Separating users by channel is critical. If you hack on Twitter with this math, your average customer lifetime value just goes down, and you’re acquiring users unprofitably from the start. If you hack on Facebook, the implied cap of $95 on acquisition cost will limit the number of customers that you can acquire and will slow your growth as well.
In addition to separating them by channel, you need to analyze their behavior. You need to ask why Twitter users are worth less and then see if you can move them into behaviors that make them worth more. For example, maybe Twitter users make one purchase on average and Facebook users make four. Maybe you also see that once someone makes their second purchase, the probability that they make the third and fourth goes way up.
The upshot: Instead of trying to grow by acquiring more users at the top of the funnel, you should focus on getting the Twitter customers to make a second purchase — you could test discounts on the the second purchase, user flows through the site that encourage a second purchase, retargeting users who had made a single purchase but have not made a second purchase within some set time period etc. This is how you create new channels for growth and document their performance.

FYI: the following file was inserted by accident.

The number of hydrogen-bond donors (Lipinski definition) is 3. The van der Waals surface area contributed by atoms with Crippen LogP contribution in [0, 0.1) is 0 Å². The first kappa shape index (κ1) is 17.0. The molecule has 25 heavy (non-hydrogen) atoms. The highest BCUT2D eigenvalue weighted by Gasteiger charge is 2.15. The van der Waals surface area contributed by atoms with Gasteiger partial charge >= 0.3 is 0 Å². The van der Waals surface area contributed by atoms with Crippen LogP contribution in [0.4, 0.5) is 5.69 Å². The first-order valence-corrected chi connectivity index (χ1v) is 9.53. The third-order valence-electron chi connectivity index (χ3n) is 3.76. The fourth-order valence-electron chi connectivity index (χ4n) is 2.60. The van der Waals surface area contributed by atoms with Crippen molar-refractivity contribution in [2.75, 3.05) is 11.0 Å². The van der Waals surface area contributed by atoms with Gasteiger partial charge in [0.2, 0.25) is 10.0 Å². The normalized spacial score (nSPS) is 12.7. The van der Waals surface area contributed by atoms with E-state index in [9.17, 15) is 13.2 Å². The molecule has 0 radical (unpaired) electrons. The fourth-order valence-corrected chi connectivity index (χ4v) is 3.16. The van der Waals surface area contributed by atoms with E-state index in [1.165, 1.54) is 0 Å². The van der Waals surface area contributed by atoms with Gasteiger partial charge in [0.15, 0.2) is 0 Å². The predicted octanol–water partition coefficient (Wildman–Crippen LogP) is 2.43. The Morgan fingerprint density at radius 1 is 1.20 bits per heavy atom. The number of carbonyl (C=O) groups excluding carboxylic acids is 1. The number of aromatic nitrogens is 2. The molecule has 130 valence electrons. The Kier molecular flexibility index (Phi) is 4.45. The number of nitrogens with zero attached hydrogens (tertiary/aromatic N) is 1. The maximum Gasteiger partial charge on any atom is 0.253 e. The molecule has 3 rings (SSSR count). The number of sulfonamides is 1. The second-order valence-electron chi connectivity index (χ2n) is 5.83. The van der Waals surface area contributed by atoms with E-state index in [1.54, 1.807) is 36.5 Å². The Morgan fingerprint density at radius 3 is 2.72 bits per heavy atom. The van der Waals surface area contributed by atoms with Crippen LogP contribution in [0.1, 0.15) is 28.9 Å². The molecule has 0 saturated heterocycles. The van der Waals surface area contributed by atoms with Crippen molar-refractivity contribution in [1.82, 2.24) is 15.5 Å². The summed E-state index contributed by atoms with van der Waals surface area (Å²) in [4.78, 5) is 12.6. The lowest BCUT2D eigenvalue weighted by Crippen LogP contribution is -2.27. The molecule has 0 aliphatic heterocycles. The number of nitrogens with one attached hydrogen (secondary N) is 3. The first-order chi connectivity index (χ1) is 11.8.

All of this is more like accounting and math than hacking. Andy Johns, who currently leads growth at Wealthfront, was the first person to talk to me about Growth Accounting. His formula for this accounting approach has always resonated with me:
Net Incremental User Growth = Signups — Churn + Resurrections — Deactivations
By defining the growth rate of your business with this simple formula, your focus narrows to each individual variable — and moving those numbers in the right direction.
To further crib from Andy, user growth can be examined in more detail by breaking down your metrics by referral source. This allows you to more effectively gauge the quality (lifetime value) of users coming from different sources such as SEO, paid search, email marketing, virality, social, etc. The breakdown can be tracked in a table organized by referral categories.
The table shows the contribution of each source to each growth curve and helps identify strategic strengths and weaknesses. For example, data might show virality driving a significantly larger percentage of resurrections compared to email marketing. And, if resurrections are very valuable, you could invest more resources in nailing your viral mechanics.
An added benefit to implementing the data-driven process is the forward-looking implications of user growth accounting. By examining your projected growth trajectory and comparing it with the current growth path, you can break down the sources of growth needed to hit or exceed projections. This forms the basis of a road map, which is useful in justifying initiatives, focusing projects, and motivating a team.
(If you’re a member of the First Round Community, you can see Andy’s complete workshop on Growth Accounting by searching for “Andy Johns” on network)